06 Nov Deakin Innovation Targets Clean Energy Future by Deakin University
Deakin University in Australia is driving research for next-generation microgrids, energy storage technologies (including batteries and hydrogen), cyber security and Internet of Things.In 2017, the University established Deakin Energy – a university-wide initiative – to bring together experts working in the energy sector from Engineering, Economics, Law, IT, Architecture and professional divisions from across Deakin’s four campuses in Victoria, Australia, and apply their knowledge to assist industry and governments globally.
Deakin Energy is delivering innovative programs that address the sustainable energy supply challenges facing modern society.
Ranked in the top 1% of universities worldwide (Academic Ranking of World Universities), Deakin has a long history of involvement in Asia. We were the first international university to establish an office in Delhi, India, 25 years ago, and have a rich history of successful international partnerships.
Deakin’s strong track record of research projects in South Korea, with companies such as Hyundai Motor Company and POSCO, includes projects in automotive, advanced materials and energy, as well as humanities and social science.
In battery research, Deakin hosted a visiting researcher from LG Chemicals for one year investigating new solid-state polymer electrolyte materials (2017-18). Deakin researchers also recently collaborated with Korean researchers (Sungkyunkwan University), investigating novel polymer electrolytes for flexible super-capacitors.
The Deakin Energy initiative has seen a 7.25MW Renewable Energy Microgrid built on the Geelong Waurn Ponds Campus, to support the University’s sustainability aim of carbon neutrality by 2030. This is the largest university-based microgrid in Australia.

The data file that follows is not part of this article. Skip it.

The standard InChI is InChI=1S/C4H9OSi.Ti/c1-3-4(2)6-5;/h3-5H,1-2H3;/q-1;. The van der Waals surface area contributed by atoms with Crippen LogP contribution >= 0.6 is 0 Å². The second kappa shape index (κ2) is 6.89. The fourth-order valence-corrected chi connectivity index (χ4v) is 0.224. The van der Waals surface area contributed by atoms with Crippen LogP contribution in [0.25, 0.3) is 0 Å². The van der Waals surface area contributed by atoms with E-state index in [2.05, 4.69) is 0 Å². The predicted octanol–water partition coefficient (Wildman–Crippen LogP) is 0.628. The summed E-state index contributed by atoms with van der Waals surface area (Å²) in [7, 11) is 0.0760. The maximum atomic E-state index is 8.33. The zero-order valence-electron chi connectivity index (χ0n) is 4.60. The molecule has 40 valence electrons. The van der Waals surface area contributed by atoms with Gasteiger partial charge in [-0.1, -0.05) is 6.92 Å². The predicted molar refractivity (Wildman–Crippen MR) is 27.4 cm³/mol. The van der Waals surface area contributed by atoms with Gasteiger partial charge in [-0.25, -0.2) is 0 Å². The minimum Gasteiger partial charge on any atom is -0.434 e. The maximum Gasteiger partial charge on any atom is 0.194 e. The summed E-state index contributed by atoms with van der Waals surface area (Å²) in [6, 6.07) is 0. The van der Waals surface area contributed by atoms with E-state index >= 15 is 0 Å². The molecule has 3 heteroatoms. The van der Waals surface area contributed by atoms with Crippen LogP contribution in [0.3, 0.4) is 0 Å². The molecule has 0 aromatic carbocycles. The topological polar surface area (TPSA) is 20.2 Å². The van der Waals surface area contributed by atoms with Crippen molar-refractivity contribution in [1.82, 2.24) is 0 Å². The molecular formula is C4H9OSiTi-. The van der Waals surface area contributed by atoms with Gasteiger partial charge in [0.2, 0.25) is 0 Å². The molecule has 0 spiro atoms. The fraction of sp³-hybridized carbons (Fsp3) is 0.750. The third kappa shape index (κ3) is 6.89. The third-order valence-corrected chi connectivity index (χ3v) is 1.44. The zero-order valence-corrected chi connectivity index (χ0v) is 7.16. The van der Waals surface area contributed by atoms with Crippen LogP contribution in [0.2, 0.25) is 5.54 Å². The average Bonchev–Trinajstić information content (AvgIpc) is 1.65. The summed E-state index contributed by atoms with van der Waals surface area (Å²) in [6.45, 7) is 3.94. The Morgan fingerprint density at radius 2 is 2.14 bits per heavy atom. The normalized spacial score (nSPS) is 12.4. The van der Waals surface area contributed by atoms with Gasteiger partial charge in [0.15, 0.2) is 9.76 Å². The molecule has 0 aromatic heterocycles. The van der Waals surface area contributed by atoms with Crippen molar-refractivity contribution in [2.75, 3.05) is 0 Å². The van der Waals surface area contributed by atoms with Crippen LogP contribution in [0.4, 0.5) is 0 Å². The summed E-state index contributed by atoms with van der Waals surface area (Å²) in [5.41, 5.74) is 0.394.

A collaboration with AusNet Services and Mondo Power, the microgrid will supply around 54 per cent of the Waurn Ponds Campus’ current power consumption and reduce 12,000 tonnes of greenhouse gas emissions at the campus per year, once it begins operation in 2020.
With a 7MW solar farm, central 1MW battery storage system, and .25MW of rooftop solar systems installed on existing campus buildings, the microgrid will be a key part of the Geelong Future Economy Precinct on the campus, which is a key driver of the region’s economic transition to an advanced manufacturing, future-focussed economy.
Deakin Energy is now developing a hydrogen strategy for the University. Leveraging its own expertise in advanced materials and energy systems, as well as its strong partnerships, it is seeking to address the major barriers to Australia’s hydrogen economy: community awareness (safety and social acceptance); national scale economy barriers; and the lack of experience in use of hydrogen in heavy transport.
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